Doesn't that sound ludicrous? Doesn't it seem imposing? Doesn't it even border on rude? And your friend may even agree to do this for you, but in the end when it comes time to put up or shut-up, their list will be very short. Maybe even empty. Yeah, yeah that's it. Empty. And you can be an even bigger jerk by calling them up pretending to like them, by saying "And speaking of referrals, how about those friends I asked you about the other day?" What I have just described for you is what 99.9% of all salespeople do when they ask for a referral. And it is obvious from the above example that they are 100% wrong! Anyone who asks for a referral doesn't get it. A referral isn't something that you ask for. A referral is something that you earn. Oh sure you can ask for them, but it makes everyone feel awkward and will oftentimes destroy a budding relationship.
Which brings me to my point.
When is the best time to ASK for a referral?
After the risk has been eliminated.
Sales managers tell salespeople to ask for referrals as soon as you make a sale. And sales managers are wrong. Real wrong. After the sale has just been completed is the WORST time to get a referral. You haven't delivered. There's no relationship yet. There's no proof of service yet. And trust is tentative. Start them thinking by asking, "Mr. Jones, if we deliver and exceed your expectations, who else would you insist get this?" Let him answer. Then ask, "If we are phenomenal, would you be willing to call a few associates and set up a three-way lunch?" Now the referral outcome is in your court. All you have to do is perform the way you promised. All you have to do is deliver.
Asking for the referral too early is playing the "greed' card.
Asking when you have eliminated risk and built trust is the "money" card.
My measure of success as a salesperson has always been by the number of unsolicited referrals I get. That's the report card of selling. People referring you behind your back. People referring you without asking. People calling you and wanting to buy. Share

Monday, January 31, 2011

How to Fix Your Prospecting in a Single Day

Sales prospecting is a lot like exercise.

We all know that we need to do it, we usually have a good idea of how to do it, and we can be pretty certain of what the long-term results will be... and yet, that doesn't make it any easier.

The issue, of course, comes down to discipline. To enjoy that pipeline full of fresh, qualified sales leads later, we have to do some things that might be inconvenient or uncomfortable today.

The good news, however, is that the discipline you need to prospect isn't as hard as you might think. Here's how you can fix your prospecting problems virtually overnight.

First, set aside one day per week for prospecting. This might be the hardest part of the process, since it's going to feel unnatural at first, and there’ll be lots of other issues clamoring for your attention. But, unless the office is burning down behind you, put them aside for the day.

What you’ll get in return is eight or nine uninterrupted hours devoted to generating new leads and sales opportunities.

Honor the time you’ve set. Don’t give in to the temptation to schedule over it when business feels too busy. Seclude yourself from interruption and focus on prospecting.

Spend some of this time cold calling, networking and email prospecting. Sellers love networking events because they get face-to-face with potential prospects. While networking might give you good leads, it often doesn't produce the volume you need to hit your sales goals.

Once a month use a portion of your prospecting time for networking, then reserve the rest for phone calls and email prospecting.

Always have a list of prospects you want to call or follow up with. You may have met them at a networking event, gotten their names from a trade show, or simply have a list pulled from Netprospex.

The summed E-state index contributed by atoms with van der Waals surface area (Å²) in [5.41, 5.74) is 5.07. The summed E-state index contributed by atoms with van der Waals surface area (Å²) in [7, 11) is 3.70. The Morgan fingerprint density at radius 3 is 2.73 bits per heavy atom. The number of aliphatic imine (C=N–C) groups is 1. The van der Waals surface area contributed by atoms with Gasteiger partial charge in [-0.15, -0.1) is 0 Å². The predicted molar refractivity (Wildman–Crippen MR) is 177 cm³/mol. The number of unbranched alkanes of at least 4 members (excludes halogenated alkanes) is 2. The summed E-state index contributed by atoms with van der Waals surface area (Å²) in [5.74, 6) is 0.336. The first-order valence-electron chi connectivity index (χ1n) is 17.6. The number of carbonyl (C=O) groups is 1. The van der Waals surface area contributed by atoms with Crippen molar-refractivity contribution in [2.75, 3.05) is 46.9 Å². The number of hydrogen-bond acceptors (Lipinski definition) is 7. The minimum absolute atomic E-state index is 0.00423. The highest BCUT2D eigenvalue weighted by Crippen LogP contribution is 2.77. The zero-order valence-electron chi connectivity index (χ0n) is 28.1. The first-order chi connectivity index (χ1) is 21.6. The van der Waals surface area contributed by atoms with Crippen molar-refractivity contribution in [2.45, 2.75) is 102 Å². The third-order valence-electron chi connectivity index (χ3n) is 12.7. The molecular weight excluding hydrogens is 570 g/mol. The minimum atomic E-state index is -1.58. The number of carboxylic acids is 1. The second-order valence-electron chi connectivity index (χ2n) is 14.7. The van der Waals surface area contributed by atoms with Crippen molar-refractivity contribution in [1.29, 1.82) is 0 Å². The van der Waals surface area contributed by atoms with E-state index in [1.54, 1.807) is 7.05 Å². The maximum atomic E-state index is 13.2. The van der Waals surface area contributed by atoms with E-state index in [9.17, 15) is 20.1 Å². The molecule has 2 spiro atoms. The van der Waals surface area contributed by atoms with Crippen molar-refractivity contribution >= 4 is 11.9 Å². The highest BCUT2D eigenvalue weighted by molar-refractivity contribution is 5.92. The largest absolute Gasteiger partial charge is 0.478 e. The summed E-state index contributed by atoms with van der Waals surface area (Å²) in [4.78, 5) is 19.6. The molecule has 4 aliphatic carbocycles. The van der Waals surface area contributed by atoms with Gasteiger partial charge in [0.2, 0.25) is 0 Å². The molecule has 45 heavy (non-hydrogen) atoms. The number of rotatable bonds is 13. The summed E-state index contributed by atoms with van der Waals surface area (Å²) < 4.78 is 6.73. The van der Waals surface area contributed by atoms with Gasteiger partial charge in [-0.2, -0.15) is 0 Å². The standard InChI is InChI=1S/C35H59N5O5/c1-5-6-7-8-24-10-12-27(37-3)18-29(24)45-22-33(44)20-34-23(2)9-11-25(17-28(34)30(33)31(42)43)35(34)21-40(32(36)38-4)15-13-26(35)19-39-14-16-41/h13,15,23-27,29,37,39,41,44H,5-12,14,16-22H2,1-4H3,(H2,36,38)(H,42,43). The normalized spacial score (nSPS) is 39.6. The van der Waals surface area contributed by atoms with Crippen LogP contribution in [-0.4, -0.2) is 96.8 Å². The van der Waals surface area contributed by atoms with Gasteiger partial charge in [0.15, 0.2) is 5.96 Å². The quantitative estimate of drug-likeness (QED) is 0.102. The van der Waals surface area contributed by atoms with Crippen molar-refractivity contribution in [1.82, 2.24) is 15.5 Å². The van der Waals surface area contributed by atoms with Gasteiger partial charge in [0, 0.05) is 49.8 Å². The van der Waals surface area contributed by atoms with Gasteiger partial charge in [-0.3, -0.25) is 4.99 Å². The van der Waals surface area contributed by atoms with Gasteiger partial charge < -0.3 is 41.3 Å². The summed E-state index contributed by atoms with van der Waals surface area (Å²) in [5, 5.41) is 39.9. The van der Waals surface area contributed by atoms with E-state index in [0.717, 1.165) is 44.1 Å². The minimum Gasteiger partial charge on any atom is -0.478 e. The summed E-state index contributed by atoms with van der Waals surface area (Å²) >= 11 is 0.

On your prospecting day, call and email prospects from your list. Over time you’ll find that these contacts add a steady flow of fresh, new opportunities to your pipeline and expand your client base.

Contact lost prospects! I often wish there was a way to calculate the value of the missed opportunities that got away, only to never be followed up on again. Sellers are sometimes hesitant to reconnect with potential clients who didn't bite, but they can be a massive source of future income.

Think about it this way. How long did you spend deliberating on your last major purchase? And would you necessarily make the same decision next time?

Your lost prospects are the same way. Things change. Sometimes projects don’t go as expected. Their businesses evolve and grow.

Unless you burned the bridge by being rude or unprofessional with a lost prospect, this could be a hidden goldmine for you. Follow up with these contacts at least every six months.

Take advantage of your Customer Relationship Manager (CRM) software. That means both learning it and using it.

Just as it's incredibly important that you follow up on prospects that got away, you'll want to remember the details of what you talked with them about in the past, not to mention how long ago it was that you touched base.

It builds confidence when you can tell a prospect that you last spoke in March right before their cruise, and then ask about the trip. You have solid information you can use to restart the conversation.

It isn’t a cold call.

It’s a follow-up and your CRM allows you to differentiate yourself from other sellers because you took a moment to note that tidbit about your prospect.

Note bits of information like the cruise and their business situation. Schedule your next follow-up. Then monitor your CRM to see what calls you need to make.

Make your prospecting follow-up calls on your scheduled prospecting day. After all, these are your prospects. When your scheduled prospecting day rolls around, you have a list of people you’ve spoken to in the past combined with new contacts to call.

It does take some discipline to get your prospecting effort moving. But if you can get started and stick with it, you'll begin to see new accounts flowing in faster than you'd imagine – and that's bound to make your sales life a lot easier.

Written by Kendra Lee Share